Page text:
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Budget deficits, public sector solvency and political biases in fiscal policy : a case study of Finland

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  • Giancarlo Corsetti

    (Department of Economics, University of Rome, Italy)

  • Nouriel Roubini

    (Department of Economics, Stern School of Business, New York University)

Abstract

The Finnish fiscal balances severely deteriorated during the deep recession of the early 1990s with large fiscal deficits and significant increases in the public debt to GDP ratio. On the external side, current account deficits led to a large accumulation of external debt. While part of the fiscal imbalance can be attributed to the cyclical conditions of the Finnish economy, this paper considers whether the size of the deficit can be explained exclusively by stabilization and/or taxsmoothing policies. The paper then highlights political and institutional factors which have increased public debt beyond what would be desirable from the vantage point of traditional economic theory. The argument for fiscal rules against discretion is re-assessed within a simple model of political bias towards deficit spending, allowing for tax-smoothing considerations as well as for international trade in goods and assets. The analysis of the Finnish data shows that political and institutional biases contribute to explain the significant internal and external deficits during the 1990s depression. A substantial fiscal retrenchment will soon be required in order to avoid the insolvency of the public sector.

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Bibliographic Info

Article provided by Finnish Economic Association in its journal Finnish Economic Papers.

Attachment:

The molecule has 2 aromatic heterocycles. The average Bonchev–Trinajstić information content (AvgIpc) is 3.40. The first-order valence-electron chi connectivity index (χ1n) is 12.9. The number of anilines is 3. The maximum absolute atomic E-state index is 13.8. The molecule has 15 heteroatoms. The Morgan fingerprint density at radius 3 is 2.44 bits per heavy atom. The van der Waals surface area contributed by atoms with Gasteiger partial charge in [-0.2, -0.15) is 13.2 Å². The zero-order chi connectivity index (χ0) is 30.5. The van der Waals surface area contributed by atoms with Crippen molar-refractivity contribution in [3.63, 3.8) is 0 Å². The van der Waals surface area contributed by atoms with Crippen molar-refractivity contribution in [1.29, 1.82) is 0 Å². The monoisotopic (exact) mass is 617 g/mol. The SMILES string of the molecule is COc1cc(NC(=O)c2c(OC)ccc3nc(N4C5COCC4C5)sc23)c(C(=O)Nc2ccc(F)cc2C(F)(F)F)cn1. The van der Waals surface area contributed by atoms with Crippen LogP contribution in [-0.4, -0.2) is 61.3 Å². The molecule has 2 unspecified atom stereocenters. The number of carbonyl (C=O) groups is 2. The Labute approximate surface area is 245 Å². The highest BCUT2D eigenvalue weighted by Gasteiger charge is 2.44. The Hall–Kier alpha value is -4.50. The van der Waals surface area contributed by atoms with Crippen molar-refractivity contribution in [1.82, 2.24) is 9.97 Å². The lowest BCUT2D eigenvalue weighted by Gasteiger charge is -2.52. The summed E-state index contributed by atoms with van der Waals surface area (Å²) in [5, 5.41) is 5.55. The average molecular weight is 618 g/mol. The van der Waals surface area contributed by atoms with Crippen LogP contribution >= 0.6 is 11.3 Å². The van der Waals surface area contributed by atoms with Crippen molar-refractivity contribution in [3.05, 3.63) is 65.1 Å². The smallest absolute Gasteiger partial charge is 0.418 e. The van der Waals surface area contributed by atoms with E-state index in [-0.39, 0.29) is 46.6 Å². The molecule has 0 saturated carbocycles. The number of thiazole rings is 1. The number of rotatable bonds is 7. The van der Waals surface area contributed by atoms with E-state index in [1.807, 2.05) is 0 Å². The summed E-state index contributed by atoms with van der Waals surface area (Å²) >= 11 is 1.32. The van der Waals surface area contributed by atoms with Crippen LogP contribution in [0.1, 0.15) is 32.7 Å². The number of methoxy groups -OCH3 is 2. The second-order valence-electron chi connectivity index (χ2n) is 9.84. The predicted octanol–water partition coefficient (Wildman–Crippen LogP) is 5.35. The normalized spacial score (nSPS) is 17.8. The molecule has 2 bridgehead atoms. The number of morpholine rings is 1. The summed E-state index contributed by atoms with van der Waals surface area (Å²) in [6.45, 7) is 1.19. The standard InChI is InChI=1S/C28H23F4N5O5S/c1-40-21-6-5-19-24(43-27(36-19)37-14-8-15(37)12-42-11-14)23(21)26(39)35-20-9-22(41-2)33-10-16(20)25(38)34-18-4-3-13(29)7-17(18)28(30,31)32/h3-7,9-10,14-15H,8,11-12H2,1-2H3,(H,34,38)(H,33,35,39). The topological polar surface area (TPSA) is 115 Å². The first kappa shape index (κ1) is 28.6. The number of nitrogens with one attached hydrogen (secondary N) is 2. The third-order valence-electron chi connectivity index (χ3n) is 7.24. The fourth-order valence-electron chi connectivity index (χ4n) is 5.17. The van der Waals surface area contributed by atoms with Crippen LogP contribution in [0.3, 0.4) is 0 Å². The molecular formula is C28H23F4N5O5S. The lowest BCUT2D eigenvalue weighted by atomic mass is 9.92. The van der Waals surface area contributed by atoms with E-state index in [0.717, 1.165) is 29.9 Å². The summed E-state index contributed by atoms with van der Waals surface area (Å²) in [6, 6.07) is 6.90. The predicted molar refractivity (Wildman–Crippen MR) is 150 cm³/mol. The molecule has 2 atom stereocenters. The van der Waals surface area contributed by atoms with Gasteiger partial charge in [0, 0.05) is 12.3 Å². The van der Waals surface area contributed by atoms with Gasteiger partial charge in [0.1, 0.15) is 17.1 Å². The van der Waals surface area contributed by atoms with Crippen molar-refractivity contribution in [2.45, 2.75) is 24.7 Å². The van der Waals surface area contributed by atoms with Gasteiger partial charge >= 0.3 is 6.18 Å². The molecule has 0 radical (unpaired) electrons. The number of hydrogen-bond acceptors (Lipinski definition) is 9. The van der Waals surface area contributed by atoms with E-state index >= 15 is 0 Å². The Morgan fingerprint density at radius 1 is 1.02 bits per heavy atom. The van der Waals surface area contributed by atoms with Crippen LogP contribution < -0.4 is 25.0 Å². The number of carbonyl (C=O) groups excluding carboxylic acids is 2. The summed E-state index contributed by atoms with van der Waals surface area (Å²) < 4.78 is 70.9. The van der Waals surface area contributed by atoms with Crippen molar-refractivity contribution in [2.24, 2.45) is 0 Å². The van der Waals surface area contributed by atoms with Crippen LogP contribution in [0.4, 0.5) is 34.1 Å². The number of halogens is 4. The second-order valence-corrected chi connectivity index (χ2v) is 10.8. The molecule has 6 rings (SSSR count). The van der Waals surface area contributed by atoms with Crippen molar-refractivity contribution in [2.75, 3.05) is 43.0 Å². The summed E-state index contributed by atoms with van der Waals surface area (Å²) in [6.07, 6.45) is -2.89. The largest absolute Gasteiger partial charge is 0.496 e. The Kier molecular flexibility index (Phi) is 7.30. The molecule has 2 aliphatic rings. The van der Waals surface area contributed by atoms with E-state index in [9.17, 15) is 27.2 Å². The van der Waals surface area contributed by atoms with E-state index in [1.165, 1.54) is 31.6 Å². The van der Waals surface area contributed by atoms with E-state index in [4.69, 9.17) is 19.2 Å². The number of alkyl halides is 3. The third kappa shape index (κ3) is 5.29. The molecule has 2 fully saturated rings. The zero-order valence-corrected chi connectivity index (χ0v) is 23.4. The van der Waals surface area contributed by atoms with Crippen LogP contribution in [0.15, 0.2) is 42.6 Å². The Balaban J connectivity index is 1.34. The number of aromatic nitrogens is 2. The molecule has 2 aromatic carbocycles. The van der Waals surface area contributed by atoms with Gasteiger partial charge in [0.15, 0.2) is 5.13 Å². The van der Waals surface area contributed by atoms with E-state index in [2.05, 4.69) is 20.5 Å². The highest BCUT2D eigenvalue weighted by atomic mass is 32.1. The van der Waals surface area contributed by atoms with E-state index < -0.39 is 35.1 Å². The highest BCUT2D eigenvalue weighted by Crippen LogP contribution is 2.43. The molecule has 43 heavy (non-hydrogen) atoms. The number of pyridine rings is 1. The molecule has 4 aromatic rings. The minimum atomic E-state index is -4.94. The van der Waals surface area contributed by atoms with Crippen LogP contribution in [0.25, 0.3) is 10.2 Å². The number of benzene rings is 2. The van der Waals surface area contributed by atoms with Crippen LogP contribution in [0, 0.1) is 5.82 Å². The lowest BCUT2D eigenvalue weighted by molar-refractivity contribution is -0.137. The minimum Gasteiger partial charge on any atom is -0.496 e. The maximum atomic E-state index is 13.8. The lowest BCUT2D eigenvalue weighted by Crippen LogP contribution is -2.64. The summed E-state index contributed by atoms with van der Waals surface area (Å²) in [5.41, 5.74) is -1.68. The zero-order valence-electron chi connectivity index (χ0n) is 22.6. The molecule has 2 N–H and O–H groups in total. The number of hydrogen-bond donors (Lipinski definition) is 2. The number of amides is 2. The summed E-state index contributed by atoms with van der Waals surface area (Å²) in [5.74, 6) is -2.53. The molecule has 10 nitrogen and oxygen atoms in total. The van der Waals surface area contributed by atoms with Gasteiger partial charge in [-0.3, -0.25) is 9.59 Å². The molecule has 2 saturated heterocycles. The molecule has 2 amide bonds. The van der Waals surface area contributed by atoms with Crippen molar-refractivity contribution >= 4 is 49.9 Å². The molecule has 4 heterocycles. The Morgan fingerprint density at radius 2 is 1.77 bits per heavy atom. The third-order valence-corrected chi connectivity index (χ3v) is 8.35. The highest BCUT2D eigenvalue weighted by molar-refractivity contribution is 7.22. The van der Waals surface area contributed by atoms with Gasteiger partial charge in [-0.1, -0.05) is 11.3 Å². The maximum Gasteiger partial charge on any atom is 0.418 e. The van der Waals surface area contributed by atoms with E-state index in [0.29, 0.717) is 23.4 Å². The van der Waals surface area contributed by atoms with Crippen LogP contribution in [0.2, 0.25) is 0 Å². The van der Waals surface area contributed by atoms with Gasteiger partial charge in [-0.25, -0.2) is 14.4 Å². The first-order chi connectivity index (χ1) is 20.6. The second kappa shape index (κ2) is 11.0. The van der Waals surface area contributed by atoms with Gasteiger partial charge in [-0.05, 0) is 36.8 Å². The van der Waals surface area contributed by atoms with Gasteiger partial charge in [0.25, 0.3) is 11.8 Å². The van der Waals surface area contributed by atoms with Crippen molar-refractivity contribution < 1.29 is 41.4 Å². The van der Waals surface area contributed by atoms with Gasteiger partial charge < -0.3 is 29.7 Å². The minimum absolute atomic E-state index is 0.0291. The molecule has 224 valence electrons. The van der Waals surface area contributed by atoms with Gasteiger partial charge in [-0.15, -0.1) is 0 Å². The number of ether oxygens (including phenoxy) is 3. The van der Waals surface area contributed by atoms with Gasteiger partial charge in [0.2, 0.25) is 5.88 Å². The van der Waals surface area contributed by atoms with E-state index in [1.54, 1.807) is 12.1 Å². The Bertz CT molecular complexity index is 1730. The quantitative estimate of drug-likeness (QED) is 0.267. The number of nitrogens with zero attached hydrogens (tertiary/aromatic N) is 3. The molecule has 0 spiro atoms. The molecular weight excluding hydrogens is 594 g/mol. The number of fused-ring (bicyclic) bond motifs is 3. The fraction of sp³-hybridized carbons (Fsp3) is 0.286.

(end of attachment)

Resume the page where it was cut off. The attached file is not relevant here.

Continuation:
Volume (Year): 9 (1996)
Issue (Month): 1 (Spring)
Pages: 18-36

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Handle: RePEc:fep:journl:v:9:y:1996:i:1:p:18-36

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Web page: http://www.taloustieteellinenyhdistys.fi
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Cited by:
  1. Kiander, Jaakko & Vartia, Pentti, 1994. "The Great Deperession of the 199s in Finland," Discussion Papers 526, The Research Institute of the Finnish Economy.
  2. Lars Jonung & Hans Tson Söderström & Joakim Stymne, 1996. "Depression in the north - boom and bust in Sweden and Finland, 1985-93," Finnish Economic Papers, Finnish Economic Association, vol. 9(1), pages 55-71, Spring.
  3. Leif Lybecker Eskesen, 2009. "The Role for Counter-Cyclical Fiscal Policy in Singapore," IMF Working Papers 09/8, International Monetary Fund.
  4. Jaakko Kiander, 2004. "Growth and Employment in Nordic Welfare States in the 1990s: a Tale of Crisis and Revival," Discussion Papers 336, Government Institute for Economic Research Finland (VATT).
  5. Korkeamaki, Timo & Koskinen, Yrjo & Takalo, Tuomas, 2007. "Phoenix rising: Legal reforms and changes in valuations in Finland during the economic crisis," Journal of Financial Stability, Elsevier, vol. 3(1), pages 33-58, April.
  6. Sebastian Hauptmeier & Martin Heipertz & Ludger Schuknecht, 2007. "Expenditure Reform in Industrialised Countries: A Case-Study Approach," Fiscal Studies, Institute for Fiscal Studies, vol. 28(3), pages 293-342, 09.

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